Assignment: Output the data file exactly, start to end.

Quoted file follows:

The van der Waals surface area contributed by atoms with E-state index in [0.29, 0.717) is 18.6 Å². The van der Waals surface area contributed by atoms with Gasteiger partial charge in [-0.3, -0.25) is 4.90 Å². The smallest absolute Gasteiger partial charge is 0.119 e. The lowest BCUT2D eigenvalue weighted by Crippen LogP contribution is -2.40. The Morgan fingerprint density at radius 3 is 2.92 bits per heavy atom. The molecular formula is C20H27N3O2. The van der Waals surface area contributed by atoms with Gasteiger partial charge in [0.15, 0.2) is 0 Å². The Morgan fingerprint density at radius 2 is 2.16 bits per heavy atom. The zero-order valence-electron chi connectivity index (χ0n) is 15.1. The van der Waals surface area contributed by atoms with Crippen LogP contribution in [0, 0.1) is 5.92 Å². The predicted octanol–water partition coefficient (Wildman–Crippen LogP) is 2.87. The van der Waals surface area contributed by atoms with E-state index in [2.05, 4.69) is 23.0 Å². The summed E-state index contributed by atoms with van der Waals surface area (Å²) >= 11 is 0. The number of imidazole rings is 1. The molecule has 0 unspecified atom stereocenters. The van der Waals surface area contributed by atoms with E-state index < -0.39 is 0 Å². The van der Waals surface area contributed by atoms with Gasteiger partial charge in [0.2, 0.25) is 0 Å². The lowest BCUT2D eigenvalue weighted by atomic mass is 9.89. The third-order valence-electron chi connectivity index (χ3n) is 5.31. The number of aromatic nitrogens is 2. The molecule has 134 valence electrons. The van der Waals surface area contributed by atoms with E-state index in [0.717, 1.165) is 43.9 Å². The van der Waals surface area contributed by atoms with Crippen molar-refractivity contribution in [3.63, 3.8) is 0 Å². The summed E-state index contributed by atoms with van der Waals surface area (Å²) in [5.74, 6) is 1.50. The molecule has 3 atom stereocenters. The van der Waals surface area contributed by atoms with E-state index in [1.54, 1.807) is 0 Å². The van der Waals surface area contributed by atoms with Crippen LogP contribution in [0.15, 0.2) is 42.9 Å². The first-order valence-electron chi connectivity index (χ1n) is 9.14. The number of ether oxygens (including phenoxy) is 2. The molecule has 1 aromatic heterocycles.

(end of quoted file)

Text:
The van der Waals surface area contributed by atoms with E-state index in [0.29, 0.717) is 18.6 Å². The van der Waals surface area contributed by atoms with Gasteiger partial charge in [-0.3, -0.25) is 4.90 Å². The smallest absolute Gasteiger partial charge is 0.119 e. The lowest BCUT2D eigenvalue weighted by Crippen LogP contribution is -2.40. The Morgan fingerprint density at radius 3 is 2.92 bits per heavy atom. The molecular formula is C20H27N3O2. The van der Waals surface area contributed by atoms with Gasteiger partial charge in [0.15, 0.2) is 0 Å². The Morgan fingerprint density at radius 2 is 2.16 bits per heavy atom. The zero-order valence-electron chi connectivity index (χ0n) is 15.1. The van der Waals surface area contributed by atoms with Crippen LogP contribution in [0, 0.1) is 5.92 Å². The predicted octanol–water partition coefficient (Wildman–Crippen LogP) is 2.87. The van der Waals surface area contributed by atoms with E-state index in [2.05, 4.69) is 23.0 Å². The summed E-state index contributed by atoms with van der Waals surface area (Å²) >= 11 is 0. The number of imidazole rings is 1. The molecule has 0 unspecified atom stereocenters. The van der Waals surface area contributed by atoms with E-state index < -0.39 is 0 Å². The van der Waals surface area contributed by atoms with Gasteiger partial charge in [0.2, 0.25) is 0 Å². The lowest BCUT2D eigenvalue weighted by atomic mass is 9.89. The third-order valence-electron chi connectivity index (χ3n) is 5.31. The number of aromatic nitrogens is 2. The molecule has 134 valence electrons. The van der Waals surface area contributed by atoms with E-state index in [0.717, 1.165) is 43.9 Å². The van der Waals surface area contributed by atoms with Crippen molar-refractivity contribution in [3.63, 3.8) is 0 Å². The summed E-state index contributed by atoms with van der Waals surface area (Å²) in [5.74, 6) is 1.50. The molecule has 3 atom stereocenters. The van der Waals surface area contributed by atoms with E-state index in [1.54, 1.807) is 0 Å². The van der Waals surface area contributed by atoms with Crippen LogP contribution in [0.15, 0.2) is 42.9 Å². The first-order valence-electron chi connectivity index (χ1n) is 9.14. The number of ether oxygens (including phenoxy) is 2. The molecule has 1 aromatic heterocycles.